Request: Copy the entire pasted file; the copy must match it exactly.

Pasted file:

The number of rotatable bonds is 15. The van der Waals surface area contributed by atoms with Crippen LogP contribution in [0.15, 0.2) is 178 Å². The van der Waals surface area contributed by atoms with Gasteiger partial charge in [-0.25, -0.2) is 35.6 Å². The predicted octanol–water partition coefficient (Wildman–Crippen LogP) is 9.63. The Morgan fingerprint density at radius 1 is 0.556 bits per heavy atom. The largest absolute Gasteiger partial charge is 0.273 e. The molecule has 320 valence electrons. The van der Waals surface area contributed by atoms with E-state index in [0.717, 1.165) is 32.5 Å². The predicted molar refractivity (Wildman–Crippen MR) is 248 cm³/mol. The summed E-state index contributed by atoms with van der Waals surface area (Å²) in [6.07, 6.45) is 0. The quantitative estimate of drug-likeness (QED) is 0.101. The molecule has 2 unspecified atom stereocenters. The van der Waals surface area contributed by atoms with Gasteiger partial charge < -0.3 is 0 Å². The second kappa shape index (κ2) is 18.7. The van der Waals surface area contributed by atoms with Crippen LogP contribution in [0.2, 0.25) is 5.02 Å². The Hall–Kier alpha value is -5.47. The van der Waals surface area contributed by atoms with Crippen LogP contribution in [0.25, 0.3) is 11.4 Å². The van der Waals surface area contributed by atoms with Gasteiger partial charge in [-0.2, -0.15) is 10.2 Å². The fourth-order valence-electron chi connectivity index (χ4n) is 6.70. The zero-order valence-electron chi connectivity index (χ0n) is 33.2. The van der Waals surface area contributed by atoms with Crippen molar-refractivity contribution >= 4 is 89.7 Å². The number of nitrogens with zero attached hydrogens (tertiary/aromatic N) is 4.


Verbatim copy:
The number of rotatable bonds is 15. The van der Waals surface area contributed by atoms with Crippen LogP contribution in [0.15, 0.2) is 178 Å². The van der Waals surface area contributed by atoms with Gasteiger partial charge in [-0.25, -0.2) is 35.6 Å². The predicted octanol–water partition coefficient (Wildman–Crippen LogP) is 9.63. The Morgan fingerprint density at radius 1 is 0.556 bits per heavy atom. The largest absolute Gasteiger partial charge is 0.273 e. The molecule has 320 valence electrons. The van der Waals surface area contributed by atoms with E-state index in [0.717, 1.165) is 32.5 Å². The predicted molar refractivity (Wildman–Crippen MR) is 248 cm³/mol. The summed E-state index contributed by atoms with van der Waals surface area (Å²) in [6.07, 6.45) is 0. The quantitative estimate of drug-likeness (QED) is 0.101. The molecule has 2 unspecified atom stereocenters. The van der Waals surface area contributed by atoms with Gasteiger partial charge < -0.3 is 0 Å². The second kappa shape index (κ2) is 18.7. The van der Waals surface area contributed by atoms with Crippen LogP contribution in [0.2, 0.25) is 5.02 Å². The Hall–Kier alpha value is -5.47. The van der Waals surface area contributed by atoms with Crippen LogP contribution in [0.25, 0.3) is 11.4 Å². The van der Waals surface area contributed by atoms with Gasteiger partial charge in [-0.2, -0.15) is 10.2 Å². The fourth-order valence-electron chi connectivity index (χ4n) is 6.70. The zero-order valence-electron chi connectivity index (χ0n) is 33.2. The van der Waals surface area contributed by atoms with Crippen molar-refractivity contribution >= 4 is 89.7 Å². The number of nitrogens with zero attached hydrogens (tertiary/aromatic N) is 4.